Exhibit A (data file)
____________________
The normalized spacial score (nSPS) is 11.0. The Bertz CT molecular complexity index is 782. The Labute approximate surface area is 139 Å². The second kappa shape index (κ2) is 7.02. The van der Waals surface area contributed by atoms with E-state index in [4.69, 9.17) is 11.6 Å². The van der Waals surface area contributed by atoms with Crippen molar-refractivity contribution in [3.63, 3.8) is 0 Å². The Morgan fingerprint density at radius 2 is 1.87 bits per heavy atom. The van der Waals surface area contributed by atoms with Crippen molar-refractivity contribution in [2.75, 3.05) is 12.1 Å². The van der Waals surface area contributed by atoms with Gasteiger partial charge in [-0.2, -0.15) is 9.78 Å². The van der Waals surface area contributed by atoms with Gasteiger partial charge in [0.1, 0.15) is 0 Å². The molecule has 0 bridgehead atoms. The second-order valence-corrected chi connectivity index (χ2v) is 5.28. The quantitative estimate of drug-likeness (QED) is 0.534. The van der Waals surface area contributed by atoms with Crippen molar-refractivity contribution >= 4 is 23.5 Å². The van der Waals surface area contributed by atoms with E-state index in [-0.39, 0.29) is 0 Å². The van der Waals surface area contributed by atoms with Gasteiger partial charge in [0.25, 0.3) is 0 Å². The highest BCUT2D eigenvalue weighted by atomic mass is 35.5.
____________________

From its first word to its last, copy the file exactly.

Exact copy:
The normalized spacial score (nSPS) is 11.0. The Bertz CT molecular complexity index is 782. The Labute approximate surface area is 139 Å². The second kappa shape index (κ2) is 7.02. The van der Waals surface area contributed by atoms with E-state index in [4.69, 9.17) is 11.6 Å². The van der Waals surface area contributed by atoms with Crippen molar-refractivity contribution in [3.63, 3.8) is 0 Å². The Morgan fingerprint density at radius 2 is 1.87 bits per heavy atom. The van der Waals surface area contributed by atoms with Crippen molar-refractivity contribution in [2.75, 3.05) is 12.1 Å². The van der Waals surface area contributed by atoms with Gasteiger partial charge in [-0.2, -0.15) is 9.78 Å². The van der Waals surface area contributed by atoms with Gasteiger partial charge in [0.1, 0.15) is 0 Å². The molecule has 0 bridgehead atoms. The second-order valence-corrected chi connectivity index (χ2v) is 5.28. The quantitative estimate of drug-likeness (QED) is 0.534. The van der Waals surface area contributed by atoms with Crippen molar-refractivity contribution >= 4 is 23.5 Å². The van der Waals surface area contributed by atoms with E-state index in [-0.39, 0.29) is 0 Å². The van der Waals surface area contributed by atoms with Gasteiger partial charge in [0.25, 0.3) is 0 Å². The highest BCUT2D eigenvalue weighted by atomic mass is 35.5.